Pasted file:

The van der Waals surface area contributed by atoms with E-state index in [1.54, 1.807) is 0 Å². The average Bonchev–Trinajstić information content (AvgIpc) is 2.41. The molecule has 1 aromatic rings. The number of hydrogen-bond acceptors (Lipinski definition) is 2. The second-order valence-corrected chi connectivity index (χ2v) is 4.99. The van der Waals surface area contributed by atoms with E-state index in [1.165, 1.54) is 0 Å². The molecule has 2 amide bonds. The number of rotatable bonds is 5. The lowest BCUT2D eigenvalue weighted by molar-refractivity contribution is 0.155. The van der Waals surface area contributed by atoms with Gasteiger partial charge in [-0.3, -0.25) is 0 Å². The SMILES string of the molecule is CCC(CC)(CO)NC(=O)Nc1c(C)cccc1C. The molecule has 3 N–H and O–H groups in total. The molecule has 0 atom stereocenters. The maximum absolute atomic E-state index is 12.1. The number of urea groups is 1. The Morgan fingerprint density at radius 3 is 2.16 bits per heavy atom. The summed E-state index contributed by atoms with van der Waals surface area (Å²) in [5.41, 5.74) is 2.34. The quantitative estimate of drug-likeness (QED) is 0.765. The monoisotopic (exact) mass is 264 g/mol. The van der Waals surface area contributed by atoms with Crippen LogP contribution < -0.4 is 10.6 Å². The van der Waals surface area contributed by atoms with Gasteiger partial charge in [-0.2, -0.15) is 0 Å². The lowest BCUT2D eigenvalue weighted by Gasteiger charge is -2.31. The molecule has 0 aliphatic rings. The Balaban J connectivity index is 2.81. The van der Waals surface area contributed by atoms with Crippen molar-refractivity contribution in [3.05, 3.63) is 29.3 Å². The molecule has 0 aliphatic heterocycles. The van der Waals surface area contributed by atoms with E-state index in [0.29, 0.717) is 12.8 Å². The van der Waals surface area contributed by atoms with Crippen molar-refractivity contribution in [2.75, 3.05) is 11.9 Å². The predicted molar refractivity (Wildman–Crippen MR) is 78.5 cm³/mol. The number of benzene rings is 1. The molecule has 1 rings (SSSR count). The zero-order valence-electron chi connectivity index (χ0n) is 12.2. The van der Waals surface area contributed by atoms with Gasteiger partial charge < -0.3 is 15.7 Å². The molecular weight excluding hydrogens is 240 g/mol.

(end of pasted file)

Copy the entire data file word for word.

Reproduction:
The van der Waals surface area contributed by atoms with E-state index in [1.54, 1.807) is 0 Å². The average Bonchev–Trinajstić information content (AvgIpc) is 2.41. The molecule has 1 aromatic rings. The number of hydrogen-bond acceptors (Lipinski definition) is 2. The second-order valence-corrected chi connectivity index (χ2v) is 4.99. The van der Waals surface area contributed by atoms with E-state index in [1.165, 1.54) is 0 Å². The molecule has 2 amide bonds. The number of rotatable bonds is 5. The lowest BCUT2D eigenvalue weighted by molar-refractivity contribution is 0.155. The van der Waals surface area contributed by atoms with Gasteiger partial charge in [-0.3, -0.25) is 0 Å². The SMILES string of the molecule is CCC(CC)(CO)NC(=O)Nc1c(C)cccc1C. The molecule has 3 N–H and O–H groups in total. The molecule has 0 atom stereocenters. The maximum absolute atomic E-state index is 12.1. The number of urea groups is 1. The Morgan fingerprint density at radius 3 is 2.16 bits per heavy atom. The summed E-state index contributed by atoms with van der Waals surface area (Å²) in [5.41, 5.74) is 2.34. The quantitative estimate of drug-likeness (QED) is 0.765. The monoisotopic (exact) mass is 264 g/mol. The van der Waals surface area contributed by atoms with Crippen LogP contribution < -0.4 is 10.6 Å². The van der Waals surface area contributed by atoms with Gasteiger partial charge in [-0.2, -0.15) is 0 Å². The lowest BCUT2D eigenvalue weighted by Gasteiger charge is -2.31. The molecule has 0 aliphatic rings. The Balaban J connectivity index is 2.81. The van der Waals surface area contributed by atoms with Crippen molar-refractivity contribution in [3.05, 3.63) is 29.3 Å². The molecule has 0 aliphatic heterocycles. The van der Waals surface area contributed by atoms with E-state index in [0.29, 0.717) is 12.8 Å². The van der Waals surface area contributed by atoms with Crippen molar-refractivity contribution in [2.75, 3.05) is 11.9 Å². The predicted molar refractivity (Wildman–Crippen MR) is 78.5 cm³/mol. The number of benzene rings is 1. The molecule has 1 rings (SSSR count). The zero-order valence-electron chi connectivity index (χ0n) is 12.2. The van der Waals surface area contributed by atoms with Gasteiger partial charge < -0.3 is 15.7 Å². The molecular weight excluding hydrogens is 240 g/mol.